Every year I get over a thousand free CDs, zero percent of them capable of winning the attention of the vast unwashed masses living in non-metro areas upon which the tides of bleeding-edge cultural evolution simply don’t, and may never, let’s admit it, have any effect whatsoever.   Oldies best-ofs (and new stuff from dinosaurs) do pop up once in a while, but the 70 or so percent of the public that knows the names of literally only a dozen or so bands — all from the 80s or 70s or 60s — never budges from its contented ignorance.   Toward that, my amazement over the lack of undiluted 70s-sounding new bands making any noise has vanished into a black hole of that’s-just-how-it-is; when people, young and old, ask me “Why don’t any bands try to sound more like [Zep/Sabbath/Foghat/etc],” I have no idea where to point them. (And let’s not look to the obvious pandering pretenders — feeding Wolfmother to old-school-spoiled ears is like trying to douse a volcano with a Dixie cup of water.) But now I can say, well, duh, there’s these guys, a Kentucky foursome led by Grammy-winning guitarist Greg Martin and Chris Cornell-soundalike singer Jarrod England.   Unlike so many new bands that pray their enthusiasm makes up for what they lack in studio experience and basic instrumental skills, this could have been the next Skynyrd album, or Cornell fronting Jeff Beck.   Nothing wildly original in most senses, but certainly a worthy continuation of the species, which is all millions of people are asking for. Grade: A [street date 4/14/09]

Papercuts, You Can Have What You Want (Gnomonsong Records)
Not a lot of Paisley Underground nonsense like this making the rounds these days, but then again the psycho dude from Silence of the Lambs didn’t help matters, listening to this junk and petting his white poddle, yucky. And that’s it in a nutshell, really, for most folks. The 4th album by this Jason Quever bedroom project is said to be an upping of the ante from the sound of the first three, which to me sound cleaner and clearer thanks to restraint at the reverb knob, but the whole trip here seems to be reinventing Big Star for the small screen (“Once We Walked in the Sunlight” has the same google-eyed dream-fugue calorie count as “Lady Sweet”) .   There’s old-fashioned upright organ here, in case listeners weren’t sure that there were Byrds and Zombies influences, thus I should also mention that it’s got a lot in common with Spaceman 3.   “A Dictator’s Lament” makes me think of Neil Young’s “Like a Hurricane” being sung by Napoleon Dynamite at the roller rink, but don’t tell anyone who looks Pitchork-ish I said any such thing. Grade: B+ [street date 4/14/09]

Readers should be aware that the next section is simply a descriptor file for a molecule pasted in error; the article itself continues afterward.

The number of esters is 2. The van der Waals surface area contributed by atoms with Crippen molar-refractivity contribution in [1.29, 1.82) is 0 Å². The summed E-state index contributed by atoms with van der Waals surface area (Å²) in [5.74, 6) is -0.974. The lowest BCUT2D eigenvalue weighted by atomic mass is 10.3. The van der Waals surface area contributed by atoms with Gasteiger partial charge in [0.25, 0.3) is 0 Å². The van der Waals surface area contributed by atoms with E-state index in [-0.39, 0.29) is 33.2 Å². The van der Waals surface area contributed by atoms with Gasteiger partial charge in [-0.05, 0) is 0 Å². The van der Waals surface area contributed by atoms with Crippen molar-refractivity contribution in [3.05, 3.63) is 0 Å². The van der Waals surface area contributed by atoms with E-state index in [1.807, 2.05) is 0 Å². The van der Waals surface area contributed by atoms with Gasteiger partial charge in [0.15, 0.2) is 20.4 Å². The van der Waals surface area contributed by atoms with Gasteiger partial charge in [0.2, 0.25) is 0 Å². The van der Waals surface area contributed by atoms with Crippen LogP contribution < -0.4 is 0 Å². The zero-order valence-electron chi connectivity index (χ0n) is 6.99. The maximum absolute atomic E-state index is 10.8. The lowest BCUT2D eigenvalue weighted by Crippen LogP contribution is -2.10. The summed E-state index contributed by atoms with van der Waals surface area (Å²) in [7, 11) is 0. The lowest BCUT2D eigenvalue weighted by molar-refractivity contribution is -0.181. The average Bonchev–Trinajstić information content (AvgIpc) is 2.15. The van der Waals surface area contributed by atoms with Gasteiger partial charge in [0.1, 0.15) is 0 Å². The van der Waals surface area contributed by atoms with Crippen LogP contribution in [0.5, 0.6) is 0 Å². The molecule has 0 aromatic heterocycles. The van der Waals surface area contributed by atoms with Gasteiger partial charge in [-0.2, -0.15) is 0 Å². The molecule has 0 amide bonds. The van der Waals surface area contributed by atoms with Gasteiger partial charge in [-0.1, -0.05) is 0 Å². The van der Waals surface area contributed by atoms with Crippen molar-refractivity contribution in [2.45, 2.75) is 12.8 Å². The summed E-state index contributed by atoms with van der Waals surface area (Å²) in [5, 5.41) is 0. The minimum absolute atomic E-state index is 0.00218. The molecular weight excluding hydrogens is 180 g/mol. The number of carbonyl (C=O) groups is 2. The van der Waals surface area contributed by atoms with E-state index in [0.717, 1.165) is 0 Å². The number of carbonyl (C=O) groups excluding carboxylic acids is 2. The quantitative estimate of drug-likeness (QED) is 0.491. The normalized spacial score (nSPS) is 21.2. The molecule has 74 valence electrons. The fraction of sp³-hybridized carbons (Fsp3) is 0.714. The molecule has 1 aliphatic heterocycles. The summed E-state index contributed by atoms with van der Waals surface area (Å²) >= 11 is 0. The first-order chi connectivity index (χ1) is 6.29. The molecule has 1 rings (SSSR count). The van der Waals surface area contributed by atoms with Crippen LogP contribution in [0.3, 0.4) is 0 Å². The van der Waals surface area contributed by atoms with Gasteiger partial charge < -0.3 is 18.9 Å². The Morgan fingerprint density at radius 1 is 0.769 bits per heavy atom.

Outraged ranting, indie label release news and spaghetti sauce recipes are always welcome.   Email esaeger@cyberontix.com